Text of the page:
Penn State Wrestling

Penn State wrestling mailbag: What happens at 133 pounds with Roman Bravo-Young injury?

Penn State’s Roman Bravo-Young got injured in the Nittany Lions’ win over Purdue on Friday. Penn State doesn’t have much as far as a reliable backup behind the freshman either.
Penn State’s Roman Bravo-Young got injured in the Nittany Lions’ win over Purdue on Friday. Penn State doesn’t have much as far as a reliable backup behind the freshman either. For the CDT, file

Penn State had its first double dual weekend with both matches on the road this past weekend.

The Nittany Lions had no problems in either dual, outside of the Roman Bravo-Young injury against Purdue. Devin Schnupp got his first Big Ten dual victory, which also had fans buzzing.

This week, Penn State will square off in a top-5 matchup against Michigan inside the Bryce Jordan Center. It will more than likely do so without Bravo-Young, but anything could happen, right?

Let’s see what we got in this week’s mailbag.

What are Penn State’ options to replace an injured Roman Bravo-Young? Will the team just forfeit until he’s healthy?

I saw the video of how the true freshman got hurt. And I got to tell you: It didn’t look good.

Penn State Sports Network’s Jeff Byers did say Sunday that the injury wasn’t season-ending but that Bravo-Young is expected to miss no more than 3-4 weeks. RBY wasn’t officially ruled out of the dual against the Wolverines, but I have to think — with a timetable like that — that he’s going to miss some time.

So, what do the Nittany Lions have behind the freshman phenom? They have seven guys that are listed at 133 pounds. Of those seven, only five have seen action on the mat this year.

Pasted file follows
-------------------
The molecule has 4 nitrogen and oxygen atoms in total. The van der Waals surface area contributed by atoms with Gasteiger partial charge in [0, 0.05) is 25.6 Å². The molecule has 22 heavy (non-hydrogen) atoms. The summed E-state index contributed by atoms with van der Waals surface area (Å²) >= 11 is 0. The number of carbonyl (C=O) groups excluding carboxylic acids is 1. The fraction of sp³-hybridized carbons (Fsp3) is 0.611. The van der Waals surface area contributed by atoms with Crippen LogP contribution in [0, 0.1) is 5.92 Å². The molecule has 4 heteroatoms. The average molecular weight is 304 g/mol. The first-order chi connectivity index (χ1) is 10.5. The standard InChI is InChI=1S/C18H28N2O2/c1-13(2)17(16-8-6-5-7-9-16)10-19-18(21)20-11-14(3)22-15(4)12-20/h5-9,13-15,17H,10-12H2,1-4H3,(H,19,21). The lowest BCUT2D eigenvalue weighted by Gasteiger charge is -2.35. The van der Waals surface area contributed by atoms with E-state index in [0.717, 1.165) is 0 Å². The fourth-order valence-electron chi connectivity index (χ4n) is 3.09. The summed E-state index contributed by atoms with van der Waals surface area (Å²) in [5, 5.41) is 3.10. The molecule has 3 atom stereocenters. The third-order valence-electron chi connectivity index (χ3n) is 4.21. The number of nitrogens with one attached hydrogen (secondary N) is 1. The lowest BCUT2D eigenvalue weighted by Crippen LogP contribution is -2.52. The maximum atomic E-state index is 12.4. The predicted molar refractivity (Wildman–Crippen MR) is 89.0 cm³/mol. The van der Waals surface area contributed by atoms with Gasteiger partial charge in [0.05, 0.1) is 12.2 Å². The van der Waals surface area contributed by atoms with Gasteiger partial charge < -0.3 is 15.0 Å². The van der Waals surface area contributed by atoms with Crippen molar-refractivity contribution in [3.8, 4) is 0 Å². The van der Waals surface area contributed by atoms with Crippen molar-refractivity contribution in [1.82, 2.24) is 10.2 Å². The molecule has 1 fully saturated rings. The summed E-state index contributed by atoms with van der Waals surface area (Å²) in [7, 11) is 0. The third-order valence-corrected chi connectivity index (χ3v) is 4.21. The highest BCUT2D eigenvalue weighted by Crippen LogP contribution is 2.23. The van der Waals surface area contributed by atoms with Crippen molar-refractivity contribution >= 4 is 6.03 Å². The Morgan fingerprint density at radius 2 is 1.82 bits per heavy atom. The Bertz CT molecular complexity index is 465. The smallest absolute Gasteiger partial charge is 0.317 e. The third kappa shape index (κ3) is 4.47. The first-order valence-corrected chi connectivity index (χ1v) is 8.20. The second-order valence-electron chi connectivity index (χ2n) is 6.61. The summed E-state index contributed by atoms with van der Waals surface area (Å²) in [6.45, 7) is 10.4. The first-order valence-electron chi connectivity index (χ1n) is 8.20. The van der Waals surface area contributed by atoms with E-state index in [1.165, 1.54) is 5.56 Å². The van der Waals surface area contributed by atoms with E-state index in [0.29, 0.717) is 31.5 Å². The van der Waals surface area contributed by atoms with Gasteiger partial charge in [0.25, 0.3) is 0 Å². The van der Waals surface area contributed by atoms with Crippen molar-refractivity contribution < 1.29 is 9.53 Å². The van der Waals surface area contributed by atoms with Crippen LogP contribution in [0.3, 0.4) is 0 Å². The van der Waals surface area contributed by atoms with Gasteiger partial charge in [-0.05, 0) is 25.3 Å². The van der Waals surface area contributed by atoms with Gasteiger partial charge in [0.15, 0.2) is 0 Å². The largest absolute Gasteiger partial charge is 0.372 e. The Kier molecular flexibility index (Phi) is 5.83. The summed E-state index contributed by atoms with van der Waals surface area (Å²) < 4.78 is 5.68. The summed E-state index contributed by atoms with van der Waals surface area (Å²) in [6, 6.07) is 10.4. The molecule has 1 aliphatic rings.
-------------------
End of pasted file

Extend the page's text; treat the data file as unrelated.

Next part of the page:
Austin Clabaugh, Jon Consorti, Jack Davis, Mason Lindenmuth and Scott Stossel have competed. They have a combined record of 10-18. Stossel and Davis are the only wrestlers close to a winning record at 4-4. So, really, there isn’t much that Penn State has behind Bravo-Young.

My guess is the Nittany Lions will forfeit against Michigan on Friday, as I doubt Cael Sanderson and his staff want to throw someone to the wolves against No. 1 Stevan Micic. PSU faces Ohio State a week later, which would put a backup against No. 6 Luke Pletcher, who just lost to Micic 14-1.

With the high demand for tickets, would Penn State ever consider moving more matches over to the BJC? What would need to happen to make that work?

Penn State tried to have two Bryce Jordan Center duals a couple of years ago. It was only able to sell out one of those matches. Yes, it still got 12,000-13,000 people for the other, but Sanderson has said how expensive it is to have a dual at the BJC.

No one will ever know really how much it costs to put a dual on at the BJC, unless of course, you work for the university, but I’d have to think it’s a pretty decent price tag. Money, though, isn’t always the answer.

Before I visited Carver-Hawkeye Arena a few years ago, Rec Hall had the most electric atmosphere I had been in — with the fans basically sitting right on top of the mat. The echos of, “He’s stalling, give him a pillow” or “Twooooo” that can really affect an opponent.